Shanghai Express

I'm sure you're very respectable, Madame.
I must confess I don't quite know
the standard of respectability
that you demand in you boardinghouse,

Mrs. Haggerty?
I've made a terrible mistake.
I'd better look after me dog.

- I beg your pardon?
- I beg yours.

It's a shame allowing such women on a first-class train.
What's the matter with them, Parson?
I imagine the honorable divine objects to their morals.
Why, I thought they were pretty good looking.
At least Shanghai Lily is.

Do you mean to say
that Shanghai Lily is on this train?

Hot water.
About time. Well being a married man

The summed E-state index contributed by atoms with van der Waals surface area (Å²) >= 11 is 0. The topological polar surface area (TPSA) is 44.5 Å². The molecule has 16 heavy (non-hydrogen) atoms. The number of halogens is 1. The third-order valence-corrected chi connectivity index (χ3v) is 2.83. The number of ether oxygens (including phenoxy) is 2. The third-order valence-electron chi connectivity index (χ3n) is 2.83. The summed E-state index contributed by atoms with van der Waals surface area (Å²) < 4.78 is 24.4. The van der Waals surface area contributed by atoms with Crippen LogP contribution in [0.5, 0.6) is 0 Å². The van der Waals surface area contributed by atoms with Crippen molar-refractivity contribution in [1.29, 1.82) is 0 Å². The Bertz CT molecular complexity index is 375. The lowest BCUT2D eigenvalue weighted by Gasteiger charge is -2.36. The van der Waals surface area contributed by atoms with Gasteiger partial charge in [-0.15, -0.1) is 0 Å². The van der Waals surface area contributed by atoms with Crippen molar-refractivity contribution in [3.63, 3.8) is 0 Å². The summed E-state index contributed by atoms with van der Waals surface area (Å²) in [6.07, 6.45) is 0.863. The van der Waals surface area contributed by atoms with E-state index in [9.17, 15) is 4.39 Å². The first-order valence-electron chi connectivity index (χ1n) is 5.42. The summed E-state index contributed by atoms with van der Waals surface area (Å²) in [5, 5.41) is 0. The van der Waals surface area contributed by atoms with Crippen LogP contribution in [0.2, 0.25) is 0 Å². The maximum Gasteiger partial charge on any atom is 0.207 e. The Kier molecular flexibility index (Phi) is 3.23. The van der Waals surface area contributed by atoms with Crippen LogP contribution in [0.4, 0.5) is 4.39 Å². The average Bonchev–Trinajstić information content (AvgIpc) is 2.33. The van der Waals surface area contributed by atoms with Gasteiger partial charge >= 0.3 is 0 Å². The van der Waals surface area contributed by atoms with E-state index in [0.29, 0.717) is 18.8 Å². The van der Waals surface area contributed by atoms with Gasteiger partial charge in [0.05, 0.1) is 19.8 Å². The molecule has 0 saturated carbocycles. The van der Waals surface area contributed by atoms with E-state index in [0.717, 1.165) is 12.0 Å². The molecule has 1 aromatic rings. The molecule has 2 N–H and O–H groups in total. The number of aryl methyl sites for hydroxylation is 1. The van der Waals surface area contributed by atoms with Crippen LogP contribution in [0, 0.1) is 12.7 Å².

I only know her by sight and reputation.

But I'll lay you a hundred to one,
in any currency you got,
that the lady in the next compartment
is Shanghai Lily.

Shanghai Lily!
Is it a bet?
I told you once before, sir...
No, thank you. I don't bet.
Well, I'll bet you a Mexican dollar,
or whatever you use for money,
that those two dames next door
are not going to have an easy time on this train.

Good evening.
- Good evening.
- I suppose we shall be in Tientsin soon.

About 11:00 tonight. Getting off there?
I wish I were. Unfortunately,
I have to proceed to Shanghai.

Why "unfortunately"?
Well sir, I suppose every train
carries its cargo of sin,
but this train is burdened with more than its share.

Sir, you seem distressed.
My name's Carmichael, Doctor of Divinity
in the service of mankind.
And whom have I the honor of addressing?